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Gerontology & Geriatrics Studies

Gerontology Counts: A Sociological Appraisal

Mohammad TaghiSheykhi*

Department of Sociology, Iran

*Corresponding author: Mohammad TaghiSheykhi, Department of Sociology, Iran

Submission: October 10, 2020;Published: November 05, 2020

DOI: 10.31031/GGS.2020.06.000636

ISSN 2578-0093
Volume6 Issue3

Mini Review

It is already obvious that due to the development of science and technology in different dimensions, a large number of people are getting aged in all parts of the world. Those countries which reached aging earlier, put the study of demography and gerontology on the agenda quite earlier. Such countries do not have many problems with their aging people. But, many countries in developing world that handled aging late, or not at all, are facing increasing problems with their aging people, i.e. their pensions, medications, housing and many more at the age of 65 and over. Such countries have not scientifically predicted their population on their move toward aging. In developing countries, the increasing aging people are living with shortfalls in their medications, livelihood, nursing, income etc.

Aging is emerging in 20th and 21st centuries more than any time before. Development in science, technology, medicine, food, clean water, and hygiene have widely helped in more human longevity. Through such series of development, people are experiencing longer life as compared with their ancestors. Many countries in developing countries do not yet have such experience as how to interact with the growing aging people. East, or broadly speaking, the developing world is unexpectedly facing new generations of the elderly people on the one hand, and the lowering of their youth below the age of 15 on the other hand. Despite the East, the Western countries have more experience in how to handle their aging people. Those countries have appropriately invested on research and practice in the field of biology, nursing, medicine, social work, public health, housing and anthropology for such people [1]. The nature of gerontology means that there are a number of sub-fields which overlap with gerontology. The developed countries entered the study of population aging quite earlier.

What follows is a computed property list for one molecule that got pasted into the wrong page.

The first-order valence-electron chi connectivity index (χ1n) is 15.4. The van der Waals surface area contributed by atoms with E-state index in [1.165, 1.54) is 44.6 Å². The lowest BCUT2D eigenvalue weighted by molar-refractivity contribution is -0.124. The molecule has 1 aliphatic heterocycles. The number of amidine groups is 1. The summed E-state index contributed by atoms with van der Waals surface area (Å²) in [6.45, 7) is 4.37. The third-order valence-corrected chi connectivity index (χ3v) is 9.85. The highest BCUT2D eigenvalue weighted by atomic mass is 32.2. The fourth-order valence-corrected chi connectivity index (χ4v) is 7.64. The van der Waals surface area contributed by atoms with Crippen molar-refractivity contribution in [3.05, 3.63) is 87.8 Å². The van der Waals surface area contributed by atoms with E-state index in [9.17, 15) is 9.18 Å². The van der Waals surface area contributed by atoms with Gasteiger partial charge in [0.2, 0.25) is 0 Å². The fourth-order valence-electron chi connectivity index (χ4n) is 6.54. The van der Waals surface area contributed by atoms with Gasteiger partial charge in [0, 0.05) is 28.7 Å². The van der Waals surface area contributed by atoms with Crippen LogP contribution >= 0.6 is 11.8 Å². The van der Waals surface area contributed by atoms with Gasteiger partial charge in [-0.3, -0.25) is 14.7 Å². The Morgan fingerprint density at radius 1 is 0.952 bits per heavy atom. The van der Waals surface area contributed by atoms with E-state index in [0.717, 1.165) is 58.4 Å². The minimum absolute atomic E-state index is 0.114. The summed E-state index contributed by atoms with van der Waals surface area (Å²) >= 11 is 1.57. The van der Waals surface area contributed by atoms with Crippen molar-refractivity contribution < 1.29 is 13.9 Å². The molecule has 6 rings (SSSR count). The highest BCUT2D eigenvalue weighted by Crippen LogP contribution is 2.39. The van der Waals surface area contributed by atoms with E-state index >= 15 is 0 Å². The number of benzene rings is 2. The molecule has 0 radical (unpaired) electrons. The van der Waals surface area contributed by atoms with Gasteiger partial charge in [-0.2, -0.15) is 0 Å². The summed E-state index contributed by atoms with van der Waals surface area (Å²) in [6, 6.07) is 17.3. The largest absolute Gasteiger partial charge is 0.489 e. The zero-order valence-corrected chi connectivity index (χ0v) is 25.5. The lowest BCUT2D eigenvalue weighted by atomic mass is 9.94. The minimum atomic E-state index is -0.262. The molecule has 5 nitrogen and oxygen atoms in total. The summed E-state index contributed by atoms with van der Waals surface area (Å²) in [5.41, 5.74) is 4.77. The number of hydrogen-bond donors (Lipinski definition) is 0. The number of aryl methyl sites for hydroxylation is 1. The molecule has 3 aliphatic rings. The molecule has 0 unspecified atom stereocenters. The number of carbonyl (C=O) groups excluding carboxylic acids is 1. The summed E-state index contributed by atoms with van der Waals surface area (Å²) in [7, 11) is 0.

Due to their declining fertility rates and rising life expectancy, mostly the developed countries are facing more aging population. Aging population is an indicator of industrial countries. Social work plays a very prominent role to identify the status of aging people with special reference to those who are usually 65 and older. It functions quite better in the developed world countries, whereas in developing countries social work is not as developed, and because of that, many aging people are facing hazards of various kinds. Many aging people are afflicted with dementia and Alzheimer’s disease disorders. Not only the Western scientists have written on aging and gerontology, but Avicenna also the Islamic scientist and researcher (1025) indicated the care of the aging people, including remedies, diet and constipation problems. The increasing number of the aged and life expectancy have started rising since the 14th century, but with higher acceleration in recent centuries. The phenomenon has resulted in increasing many family issues. The term “gerontology” was first coined by Metchnikoff [2]. However, since 1940s National Institute on Aging started its activities at the University of Southern California [3]. People over 60 years old are predicted to be about 22 percent of the total population by the year 2050. Because of the age-related diseases the term the issues of aging people have been of priority with reference to treatment. As a demographic rule, baby-boomers of a time turn to aging population at another time. It is currently happening in Japan with 29 percent of aging people, Western Europe with 21 percent and the United States with 16 percent of aging 65 and over. Due to change and transition in science and technology, most parts of the world will face more elderly people in the next three decades [4-6]. So, geoscience needs to be used more to solve the issues emerging. Sex ratio is an indicator used in demography and gerontology. It indicates the number of males per 100 females.

In industrial countries females outnumber males in in old ages.

References

  1. Hooyman NR, Kiyak AH (2011) A Multidisciplinary Perspective: International Edition. In: (9th edn), Social gerontology, UK.
  2. Metchnikoff E (1903) The nature of man, studies in optimistic philosophy. Heinemann, London, UK.
  3. NIA (2018) National Institute on Aging.
  4. Burch JB, Augustine AD, Frieden LA, Hadley E, Howcroft TK, et al. (2014) Advances in geoscience: Impact on healthspan and chronic disease. Journal of Gerontology Series 69(Suppl_1): S1-S3.
  5. Kohanski RA, Deeks SG, Gravekamp C, Halter JB, High K, et al. (2016) Reverse geroscience: How does exposure to early diseases accelerate the age-related decline in health. Annals of the New York Academy of Science 1386(1): 30-44.
  6. Seeds DR, Justice JN, LaRocca TJ (2015) Physiological geroscience: targeting function to increase health span and achieve optimal longevity. J Physiol 594(8): 2001-2024.

© 2020 Mohammad TaghiSheykhi. This is an open access article distributed under the terms of the Creative Commons Attribution License , which permits unrestricted use, distribution, and build upon your work non-commercially.

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